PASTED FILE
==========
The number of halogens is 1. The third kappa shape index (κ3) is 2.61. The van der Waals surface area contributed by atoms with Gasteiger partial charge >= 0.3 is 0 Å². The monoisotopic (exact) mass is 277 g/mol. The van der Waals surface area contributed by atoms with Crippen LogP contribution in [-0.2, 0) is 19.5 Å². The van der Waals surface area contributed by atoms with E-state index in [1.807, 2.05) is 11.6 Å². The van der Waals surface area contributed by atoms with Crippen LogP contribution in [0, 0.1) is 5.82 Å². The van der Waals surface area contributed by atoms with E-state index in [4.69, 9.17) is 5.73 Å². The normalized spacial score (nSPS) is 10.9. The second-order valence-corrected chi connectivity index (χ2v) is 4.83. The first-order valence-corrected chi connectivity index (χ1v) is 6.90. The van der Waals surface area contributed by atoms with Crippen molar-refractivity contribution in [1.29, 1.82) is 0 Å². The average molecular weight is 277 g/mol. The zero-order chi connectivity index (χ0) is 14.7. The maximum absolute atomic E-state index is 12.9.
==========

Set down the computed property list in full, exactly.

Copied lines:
The number of halogens is 1. The third kappa shape index (κ3) is 2.61. The van der Waals surface area contributed by atoms with Gasteiger partial charge >= 0.3 is 0 Å². The monoisotopic (exact) mass is 277 g/mol. The van der Waals surface area contributed by atoms with Crippen LogP contribution in [-0.2, 0) is 19.5 Å². The van der Waals surface area contributed by atoms with E-state index in [1.807, 2.05) is 11.6 Å². The van der Waals surface area contributed by atoms with Crippen LogP contribution in [0, 0.1) is 5.82 Å². The van der Waals surface area contributed by atoms with E-state index in [4.69, 9.17) is 5.73 Å². The normalized spacial score (nSPS) is 10.9. The second-order valence-corrected chi connectivity index (χ2v) is 4.83. The first-order valence-corrected chi connectivity index (χ1v) is 6.90. The van der Waals surface area contributed by atoms with Crippen molar-refractivity contribution in [1.29, 1.82) is 0 Å². The average molecular weight is 277 g/mol. The zero-order chi connectivity index (χ0) is 14.7. The maximum absolute atomic E-state index is 12.9.